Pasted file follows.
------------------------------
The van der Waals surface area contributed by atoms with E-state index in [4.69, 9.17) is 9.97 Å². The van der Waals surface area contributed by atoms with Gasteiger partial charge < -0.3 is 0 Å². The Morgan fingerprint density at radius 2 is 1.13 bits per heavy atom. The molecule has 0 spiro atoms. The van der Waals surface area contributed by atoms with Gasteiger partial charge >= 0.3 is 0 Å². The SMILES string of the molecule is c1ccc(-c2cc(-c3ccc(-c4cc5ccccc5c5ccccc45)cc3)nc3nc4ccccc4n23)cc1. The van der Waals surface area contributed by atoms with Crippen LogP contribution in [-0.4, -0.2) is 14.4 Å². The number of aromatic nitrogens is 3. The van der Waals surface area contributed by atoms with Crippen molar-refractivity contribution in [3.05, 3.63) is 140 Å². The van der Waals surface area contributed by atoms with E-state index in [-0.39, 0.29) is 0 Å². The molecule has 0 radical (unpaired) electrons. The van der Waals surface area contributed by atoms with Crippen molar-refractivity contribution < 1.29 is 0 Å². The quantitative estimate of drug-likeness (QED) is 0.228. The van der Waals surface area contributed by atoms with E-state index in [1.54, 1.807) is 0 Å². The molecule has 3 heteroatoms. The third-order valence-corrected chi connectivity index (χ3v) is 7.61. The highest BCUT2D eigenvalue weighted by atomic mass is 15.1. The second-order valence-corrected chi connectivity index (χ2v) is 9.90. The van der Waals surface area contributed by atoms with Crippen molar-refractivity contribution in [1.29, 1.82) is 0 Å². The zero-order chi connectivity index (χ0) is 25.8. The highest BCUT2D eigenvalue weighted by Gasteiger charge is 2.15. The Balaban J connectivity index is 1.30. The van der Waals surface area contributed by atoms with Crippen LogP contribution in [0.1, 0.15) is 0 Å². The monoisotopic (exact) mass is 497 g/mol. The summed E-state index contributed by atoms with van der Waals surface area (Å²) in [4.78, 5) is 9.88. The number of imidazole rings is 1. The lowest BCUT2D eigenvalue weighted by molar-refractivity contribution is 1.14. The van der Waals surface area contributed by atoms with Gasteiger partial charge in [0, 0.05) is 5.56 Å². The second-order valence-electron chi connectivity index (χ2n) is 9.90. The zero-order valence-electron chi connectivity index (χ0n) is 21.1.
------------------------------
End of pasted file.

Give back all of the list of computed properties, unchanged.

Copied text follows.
The van der Waals surface area contributed by atoms with E-state index in [4.69, 9.17) is 9.97 Å². The van der Waals surface area contributed by atoms with Gasteiger partial charge < -0.3 is 0 Å². The Morgan fingerprint density at radius 2 is 1.13 bits per heavy atom. The molecule has 0 spiro atoms. The van der Waals surface area contributed by atoms with Gasteiger partial charge >= 0.3 is 0 Å². The SMILES string of the molecule is c1ccc(-c2cc(-c3ccc(-c4cc5ccccc5c5ccccc45)cc3)nc3nc4ccccc4n23)cc1. The van der Waals surface area contributed by atoms with Crippen LogP contribution in [-0.4, -0.2) is 14.4 Å². The number of aromatic nitrogens is 3. The van der Waals surface area contributed by atoms with Crippen molar-refractivity contribution in [3.05, 3.63) is 140 Å². The van der Waals surface area contributed by atoms with E-state index in [-0.39, 0.29) is 0 Å². The molecule has 0 radical (unpaired) electrons. The van der Waals surface area contributed by atoms with Crippen molar-refractivity contribution < 1.29 is 0 Å². The quantitative estimate of drug-likeness (QED) is 0.228. The van der Waals surface area contributed by atoms with E-state index in [1.54, 1.807) is 0 Å². The molecule has 3 heteroatoms. The third-order valence-corrected chi connectivity index (χ3v) is 7.61. The highest BCUT2D eigenvalue weighted by atomic mass is 15.1. The second-order valence-corrected chi connectivity index (χ2v) is 9.90. The van der Waals surface area contributed by atoms with Crippen molar-refractivity contribution in [1.29, 1.82) is 0 Å². The zero-order chi connectivity index (χ0) is 25.8. The highest BCUT2D eigenvalue weighted by Gasteiger charge is 2.15. The Balaban J connectivity index is 1.30. The van der Waals surface area contributed by atoms with Crippen LogP contribution in [0.1, 0.15) is 0 Å². The monoisotopic (exact) mass is 497 g/mol. The summed E-state index contributed by atoms with van der Waals surface area (Å²) in [4.78, 5) is 9.88. The number of imidazole rings is 1. The lowest BCUT2D eigenvalue weighted by molar-refractivity contribution is 1.14. The van der Waals surface area contributed by atoms with Gasteiger partial charge in [0, 0.05) is 5.56 Å². The second-order valence-electron chi connectivity index (χ2n) is 9.90. The zero-order valence-electron chi connectivity index (χ0n) is 21.1.